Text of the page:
In Gratitude by Jenny Diski
Jenny Diski was diagnosed with inoperable lung cancer in 2014. She was told she had three years to live. In Gratitude is the closest thing to knowing what was on the brilliant mind behind the Sixties and Skating to Antartica between what she calls the ’embarrassment’ at the doctor’s office and her death in April this year. This book on illness and childhood memories is both hilarious and solemn. But her ability to continue to be an eloquent detached observer is truly a marvel. It’s funny, hopeful, and intelligent.
The Ladybird Book for Grown Ups
These hilarious books on time old questions regarding, among others, the mechanics of a husband and the secrets of mindfulness are key to a successful afternoon on Christmas Day. Don’t let the snow outside and the overbearing family presence lull you into a mindless perusal of a copy of Ex’s Life — Special Holiday Edition. The Ladybird Book for Grown Ups series is a gift, dear reader, you must give yourself in order restore some kind of a balance between the winter blues and general contentedness. Laughter, after all, is the best temporary measure.
The Enchanted Wanderer and Other Stories by Nikolai Leskov
These 17 stories by Nikolai Leskov, who’s suffered the fate of obscurity and rediscovery threefold, make the reader have fits of imagination and often lurid and hilarious visions. Translated by Richard Pevear and Larissa Volokhonsky of the Dostoyevsky translations fame, this beautiful edition promises not only Leskov’s wonderful stories but a true rendering of the writer’s use of skaz, what Pevear describes as a Russian term for ‘oral writing’; it’s no wonder that there’s a sense of channeling Leskov’s voice while reading his stories. It’s an ideal book to read aloud to family by the fireplace or to yourself by your nightstand. Either way, Leskov delivers.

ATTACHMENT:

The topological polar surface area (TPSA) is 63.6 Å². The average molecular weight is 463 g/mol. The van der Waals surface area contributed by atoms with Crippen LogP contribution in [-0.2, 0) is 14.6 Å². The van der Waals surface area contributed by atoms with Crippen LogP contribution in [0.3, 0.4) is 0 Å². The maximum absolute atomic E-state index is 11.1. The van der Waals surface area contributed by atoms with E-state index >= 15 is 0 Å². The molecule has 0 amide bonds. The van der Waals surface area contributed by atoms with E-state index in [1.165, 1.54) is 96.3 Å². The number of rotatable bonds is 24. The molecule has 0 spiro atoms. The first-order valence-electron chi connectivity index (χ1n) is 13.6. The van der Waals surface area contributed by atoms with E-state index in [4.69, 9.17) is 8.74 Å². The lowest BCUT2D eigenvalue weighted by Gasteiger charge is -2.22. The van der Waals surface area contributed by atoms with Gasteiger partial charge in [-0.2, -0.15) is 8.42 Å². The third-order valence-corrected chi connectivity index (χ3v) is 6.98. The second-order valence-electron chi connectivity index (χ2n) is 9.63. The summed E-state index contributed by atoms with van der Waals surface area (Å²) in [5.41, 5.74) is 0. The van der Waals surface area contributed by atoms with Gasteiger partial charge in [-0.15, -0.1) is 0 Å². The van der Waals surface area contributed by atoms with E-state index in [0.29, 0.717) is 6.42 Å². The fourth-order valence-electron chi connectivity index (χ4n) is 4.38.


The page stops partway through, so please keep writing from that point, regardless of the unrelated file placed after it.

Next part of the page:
M Train by Patti Smith
To be honest, there was no particular reason for waiting on line for Smith’s M Train. Some time earlier in the week, I had listened to Horses and was thinking of Smith. Then, later that day, as if by fate, I saw her face, enlarged, on the window of a bookstore. And for whatever reason felt compelled to wake up and stand on line to get her book as soon as I possibly could. The book retroactively justifies my seemingly silly ordeal by the bookstore. It is beautiful and thoughtful, the kind of book you don’t want to talk too much about because it feels somewhat like a violation of a secret and sincere handshake. Get this book for whoever you want to spend some real time with.
TEXT: Chantelle Lee and Snigdha Koirala
To celebrate summer, we at Novella Magazine have compiled a list of fun reads you can all enjoy this season!
1. The Opposite of Loneliness by Marina Keegan
Five days after Marina Keegan graduated from Yale University, she died in a car accident. To honour her memory, Keegan’s family and friends gathered the short stories and essays she had written over the years and compiled them into this collection. The Opposite of Loneliness, perhaps her most well-known essay, and for which this collection is named after, reminisces about the feeling of belonging in a community — like university — and encourages readers to hold onto that inspirational feeling throughout their lives. If you recently graduated from high school or university, this book is a must-read for you this summer.
2. Milk and Honey by Rupi Kaur
Whether you’re a poetry expert or novice, Milk and Honey is the book for you. Rupi Kaur’s seemingly simple poems are short enough to ease readers into poetry, but also complex enough to touch on a multitude of topics, like femininity, abuse, and love. Kaur is a local Torontonian, and in her first published collection of poetry, she tells her story of hurting, loving, breaking, and healing. If you want an “addictive” collection of poetry to read this summer, then Milk and Honey is the book for you.
3. A Game of Thrones by George R.R. Martin